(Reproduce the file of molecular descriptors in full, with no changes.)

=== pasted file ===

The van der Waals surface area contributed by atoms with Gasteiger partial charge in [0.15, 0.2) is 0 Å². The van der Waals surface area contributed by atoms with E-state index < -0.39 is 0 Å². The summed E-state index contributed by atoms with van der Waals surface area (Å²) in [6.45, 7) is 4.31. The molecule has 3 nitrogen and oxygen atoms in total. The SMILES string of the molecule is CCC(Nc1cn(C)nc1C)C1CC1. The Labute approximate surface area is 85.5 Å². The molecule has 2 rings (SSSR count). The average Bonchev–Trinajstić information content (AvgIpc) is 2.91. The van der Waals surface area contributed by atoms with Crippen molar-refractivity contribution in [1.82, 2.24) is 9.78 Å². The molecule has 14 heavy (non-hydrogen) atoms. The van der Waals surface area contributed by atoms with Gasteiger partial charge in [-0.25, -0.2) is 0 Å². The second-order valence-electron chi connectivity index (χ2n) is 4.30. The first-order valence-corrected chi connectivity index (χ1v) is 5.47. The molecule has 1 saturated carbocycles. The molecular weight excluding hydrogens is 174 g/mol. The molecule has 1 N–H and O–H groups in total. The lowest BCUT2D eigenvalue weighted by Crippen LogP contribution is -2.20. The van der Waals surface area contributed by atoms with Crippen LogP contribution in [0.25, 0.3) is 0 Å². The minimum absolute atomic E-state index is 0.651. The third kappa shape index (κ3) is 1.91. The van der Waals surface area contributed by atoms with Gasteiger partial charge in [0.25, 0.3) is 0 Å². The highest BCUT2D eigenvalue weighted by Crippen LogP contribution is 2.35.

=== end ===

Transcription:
The van der Waals surface area contributed by atoms with Gasteiger partial charge in [0.15, 0.2) is 0 Å². The van der Waals surface area contributed by atoms with E-state index < -0.39 is 0 Å². The summed E-state index contributed by atoms with van der Waals surface area (Å²) in [6.45, 7) is 4.31. The molecule has 3 nitrogen and oxygen atoms in total. The SMILES string of the molecule is CCC(Nc1cn(C)nc1C)C1CC1. The Labute approximate surface area is 85.5 Å². The molecule has 2 rings (SSSR count). The average Bonchev–Trinajstić information content (AvgIpc) is 2.91. The van der Waals surface area contributed by atoms with Crippen molar-refractivity contribution in [1.82, 2.24) is 9.78 Å². The molecule has 14 heavy (non-hydrogen) atoms. The van der Waals surface area contributed by atoms with Gasteiger partial charge in [-0.25, -0.2) is 0 Å². The second-order valence-electron chi connectivity index (χ2n) is 4.30. The first-order valence-corrected chi connectivity index (χ1v) is 5.47. The molecule has 1 saturated carbocycles. The molecular weight excluding hydrogens is 174 g/mol. The molecule has 1 N–H and O–H groups in total. The lowest BCUT2D eigenvalue weighted by Crippen LogP contribution is -2.20. The van der Waals surface area contributed by atoms with Crippen LogP contribution in [0.25, 0.3) is 0 Å². The minimum absolute atomic E-state index is 0.651. The third kappa shape index (κ3) is 1.91. The van der Waals surface area contributed by atoms with Gasteiger partial charge in [0.25, 0.3) is 0 Å². The highest BCUT2D eigenvalue weighted by Crippen LogP contribution is 2.35.